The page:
Making clear their disenchantment with major league baseball's approach to expansion, 14 U.S. senators and D.C. Delegate Walter Fauntroy yesterday announced they have formed a panel that will campaign for the creation of new teams.
"The driving force behind this is the extraordinary interest of fans in our communities," Sen. Timothy E. Wirth (D-Colo.) said in his statement, introducing the Senate Task Force on Expansion of Major League Baseball.
However, it readily became apparent that the task force's muscle will be derived from a different source: baseball's antitrust exemption.
Although Wirth indicated that the task force -- made up of senators from states hoping for expansion teams -- has no plans to introduce legislation that would revoke the exemption, the term "free market" came up in the remarks of several task force members who spoke during a 20-minute news conference at the Capitol.
"If you exclude Texas . . . you really only have one major league baseball team in the entire South and that's in Atlanta," said Sen. John Breaux (D-La.), whose home state would like to have a team playing in the New Orleans Superdome. "There is absolutely no reason from a free enterprise market standpoint why there are not additional major league franchises in some of these major cities around the country and particularly in the South. Our purpose is to deliver that message very clearly and very loudly until something happens."
The task force hopes to be able to deliver its message directly to Commissioner Peter Ueberroth, American League President Bobby Brown and National League President A. Bartlett Giamatti before the month ends.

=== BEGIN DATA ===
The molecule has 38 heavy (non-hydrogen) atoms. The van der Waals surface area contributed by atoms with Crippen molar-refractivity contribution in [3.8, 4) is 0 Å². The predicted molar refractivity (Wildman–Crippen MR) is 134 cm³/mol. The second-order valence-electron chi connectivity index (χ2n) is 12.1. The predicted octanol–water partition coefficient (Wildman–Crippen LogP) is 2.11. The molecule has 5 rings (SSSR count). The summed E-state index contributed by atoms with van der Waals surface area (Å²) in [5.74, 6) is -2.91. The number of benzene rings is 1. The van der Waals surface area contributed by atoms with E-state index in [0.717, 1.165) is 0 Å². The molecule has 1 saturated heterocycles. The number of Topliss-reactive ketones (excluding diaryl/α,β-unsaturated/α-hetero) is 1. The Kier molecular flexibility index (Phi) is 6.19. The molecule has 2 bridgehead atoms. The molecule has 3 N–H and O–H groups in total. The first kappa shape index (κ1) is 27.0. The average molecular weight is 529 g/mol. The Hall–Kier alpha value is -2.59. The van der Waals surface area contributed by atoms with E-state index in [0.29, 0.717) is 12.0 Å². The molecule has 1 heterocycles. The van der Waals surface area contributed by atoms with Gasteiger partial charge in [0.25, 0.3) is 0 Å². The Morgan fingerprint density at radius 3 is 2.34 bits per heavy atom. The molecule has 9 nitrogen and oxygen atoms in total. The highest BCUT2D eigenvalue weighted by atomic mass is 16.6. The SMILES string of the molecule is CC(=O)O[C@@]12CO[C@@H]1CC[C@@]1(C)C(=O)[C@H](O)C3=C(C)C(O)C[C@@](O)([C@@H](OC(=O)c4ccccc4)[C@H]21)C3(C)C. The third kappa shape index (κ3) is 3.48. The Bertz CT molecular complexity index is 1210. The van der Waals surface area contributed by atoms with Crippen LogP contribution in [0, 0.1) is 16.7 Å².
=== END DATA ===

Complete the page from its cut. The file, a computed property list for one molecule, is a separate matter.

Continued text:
Yesterday afternoon, a spokesman for Ueberroth said the commissioner will meet with the group "at an appropriate time."
In the meantime, it appeared one established team may be looking for a new home -- but only in Northern California. The election defeat Tuesday of a plan to build a stadium in downtown San Francisco for the Giants means the team "will not be in San Francisco," owner Bob Lurie said.
However, they are likely to be there a while, because their lease doesn't expire until 1994. Redskins owner Jack Kent Cooke has been reported in the past to be interested in buying the Giants and bringing them to Washington.
In a telephone interview, Lurie said he talked with Cooke yesterday and said Cooke told him he is still interested in buying the team. "But I told him the exact same thing I told you -- that I'm not intending to move or sell the team. I'm investigating the peninsula -- San Mateo County, including San Jose."
Lurie said his lease with Candlestick Park is not a factor because, by the time he picks a site, develops a plan and builds a stadium, a good portion of the six years on the lease will have expired, anyway, "so we don't have that much time to find a new place."
Cooke declined to comment.